NEW YORK (CNNMoney) — President Obama announced an ambitious new climate agenda that aims to cut carbon dioxide emissions 30% by 2030. But critics say the move will hike energy bills.
“The president’s plan would indeed cause a surge in electricity bills,” House Speaker John Boehner said Monday morning.
For most states, the easiest and cheapest way to get these reductions will be to close old coal-fired power plants which generally produce the cheapest — and dirtiest — electricity.
Experts say the move won’t significantly raise electricity prices for most people.
Coal, which is used to produce about 40% of the nation’s electricity, has always been a cheap source of power. But it’s not as cheap as it once was, and at the same time, the prices of wind and natural gas have fallen.
In fact, new, more efficient coal plants now under construction are expected to produce power for just under 10 cents a kilowatt hour, according to the Energy Information Agency. That will be 30% more expensive than newly-built plants that use natural gas and 20% more than new wind farms, even without subsidies.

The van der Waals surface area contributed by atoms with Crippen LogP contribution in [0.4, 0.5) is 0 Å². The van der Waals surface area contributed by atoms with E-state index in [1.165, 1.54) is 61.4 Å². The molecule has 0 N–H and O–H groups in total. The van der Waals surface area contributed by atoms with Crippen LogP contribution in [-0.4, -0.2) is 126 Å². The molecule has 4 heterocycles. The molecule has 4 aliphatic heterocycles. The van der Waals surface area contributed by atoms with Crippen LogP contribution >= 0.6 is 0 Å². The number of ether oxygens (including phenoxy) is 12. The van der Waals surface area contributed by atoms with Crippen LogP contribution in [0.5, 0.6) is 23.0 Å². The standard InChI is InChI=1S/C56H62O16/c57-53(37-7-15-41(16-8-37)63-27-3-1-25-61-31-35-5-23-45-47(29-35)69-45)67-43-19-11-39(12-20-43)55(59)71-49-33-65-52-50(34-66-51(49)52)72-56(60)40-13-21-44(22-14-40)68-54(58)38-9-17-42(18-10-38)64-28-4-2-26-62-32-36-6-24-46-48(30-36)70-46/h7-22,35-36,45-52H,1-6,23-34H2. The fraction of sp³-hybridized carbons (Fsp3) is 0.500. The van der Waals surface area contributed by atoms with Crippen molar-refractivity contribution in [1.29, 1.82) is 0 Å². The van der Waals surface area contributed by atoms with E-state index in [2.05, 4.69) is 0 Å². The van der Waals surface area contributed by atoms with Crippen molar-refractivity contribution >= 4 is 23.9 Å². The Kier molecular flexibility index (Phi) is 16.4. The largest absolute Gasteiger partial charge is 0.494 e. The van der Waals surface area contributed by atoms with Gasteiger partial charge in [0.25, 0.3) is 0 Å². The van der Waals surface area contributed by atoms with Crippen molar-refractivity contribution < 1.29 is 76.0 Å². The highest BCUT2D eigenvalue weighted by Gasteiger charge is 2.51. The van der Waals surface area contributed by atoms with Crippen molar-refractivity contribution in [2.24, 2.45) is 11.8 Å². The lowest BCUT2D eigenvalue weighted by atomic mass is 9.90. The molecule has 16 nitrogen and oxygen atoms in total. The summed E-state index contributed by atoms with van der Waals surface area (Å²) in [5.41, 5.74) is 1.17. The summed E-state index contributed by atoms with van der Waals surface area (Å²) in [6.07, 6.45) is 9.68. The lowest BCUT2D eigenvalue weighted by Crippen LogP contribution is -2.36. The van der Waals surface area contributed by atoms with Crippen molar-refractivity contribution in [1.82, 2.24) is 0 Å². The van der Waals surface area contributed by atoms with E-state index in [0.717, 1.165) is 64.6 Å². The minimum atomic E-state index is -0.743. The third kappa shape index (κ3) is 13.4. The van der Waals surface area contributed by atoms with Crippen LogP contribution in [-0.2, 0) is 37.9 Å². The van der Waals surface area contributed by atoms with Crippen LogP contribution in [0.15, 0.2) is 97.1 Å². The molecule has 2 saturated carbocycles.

Additionally, producing power only accounts for about half of a household’s electricity bill. Sending it over the grid accounts for the rest. So even if electricity production prices do rise, the increase in people’s monthly power bills will be muted.
People in some states will see price increases, particularly in places that currently have lots of cheap coal power plants, such as Indiana, Wyoming and West Virginia.
But nationwide, experts describe the impact of the policy as moderate, modest or marginal.
“Electricity prices will go up,” said Robert Stavins, director of Harvard’s Environmental Economics Program. “But in most people’s budgets they probably won’t even notice it. I would characterize it as modest.”
When a more ambitious climate proposal came out in 2009, the EIA said power prices under most scenarios could rise between 10% and 30%.
Now, “other things being equal, costs should be lesser,” said Prajit Ghosh, a senior North American power analyst at the energy consulting firm Wood Mackenzie. He cites cheaper natural gas and better efficiency, like LED light bulbs.
The average U.S. household spent $107 a month on electricity in 2012, according to EIA.
In addition to cutting greenhouse gases, the proposal will give the United States more leverage to demand emission cuts from other countries.
Other big polluting nations like China and India are loathe to take meaningful action unless the Untied States leads first. The United States’ actions alone will barely put a dent in global emissions, since so much pollution comes from the developing world.
“In terms of getting China and India to the negotiating table and having some credibility, this is a major step in the right direction,” said Christoper Knittel, an energy economics professor at the Massachusetts Institute of Technology.
By Steve Hargreaves